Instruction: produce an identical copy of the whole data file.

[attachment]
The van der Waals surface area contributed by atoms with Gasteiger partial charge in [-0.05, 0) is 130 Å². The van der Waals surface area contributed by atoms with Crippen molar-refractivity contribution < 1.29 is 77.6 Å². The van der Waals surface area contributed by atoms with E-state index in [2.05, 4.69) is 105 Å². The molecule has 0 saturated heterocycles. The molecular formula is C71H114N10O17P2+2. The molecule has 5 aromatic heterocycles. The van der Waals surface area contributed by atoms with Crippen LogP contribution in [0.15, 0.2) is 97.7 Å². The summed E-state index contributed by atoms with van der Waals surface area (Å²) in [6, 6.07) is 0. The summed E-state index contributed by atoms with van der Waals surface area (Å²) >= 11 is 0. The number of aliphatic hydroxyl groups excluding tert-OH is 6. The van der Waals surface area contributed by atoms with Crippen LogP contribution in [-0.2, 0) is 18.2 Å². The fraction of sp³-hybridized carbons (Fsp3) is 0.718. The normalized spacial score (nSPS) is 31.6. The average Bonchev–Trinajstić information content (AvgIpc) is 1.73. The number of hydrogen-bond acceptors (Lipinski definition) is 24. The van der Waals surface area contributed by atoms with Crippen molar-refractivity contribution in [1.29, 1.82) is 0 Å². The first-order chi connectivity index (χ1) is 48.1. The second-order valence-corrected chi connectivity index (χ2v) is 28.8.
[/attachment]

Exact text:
The van der Waals surface area contributed by atoms with Gasteiger partial charge in [-0.05, 0) is 130 Å². The van der Waals surface area contributed by atoms with Crippen molar-refractivity contribution < 1.29 is 77.6 Å². The van der Waals surface area contributed by atoms with E-state index in [2.05, 4.69) is 105 Å². The molecule has 0 saturated heterocycles. The molecular formula is C71H114N10O17P2+2. The molecule has 5 aromatic heterocycles. The van der Waals surface area contributed by atoms with Crippen LogP contribution in [0.15, 0.2) is 97.7 Å². The summed E-state index contributed by atoms with van der Waals surface area (Å²) in [6, 6.07) is 0. The summed E-state index contributed by atoms with van der Waals surface area (Å²) >= 11 is 0. The number of aliphatic hydroxyl groups excluding tert-OH is 6. The van der Waals surface area contributed by atoms with Crippen LogP contribution in [-0.2, 0) is 18.2 Å². The fraction of sp³-hybridized carbons (Fsp3) is 0.718. The normalized spacial score (nSPS) is 31.6. The average Bonchev–Trinajstić information content (AvgIpc) is 1.73. The number of hydrogen-bond acceptors (Lipinski definition) is 24. The van der Waals surface area contributed by atoms with Crippen molar-refractivity contribution in [1.29, 1.82) is 0 Å². The first-order chi connectivity index (χ1) is 48.1. The second-order valence-corrected chi connectivity index (χ2v) is 28.8.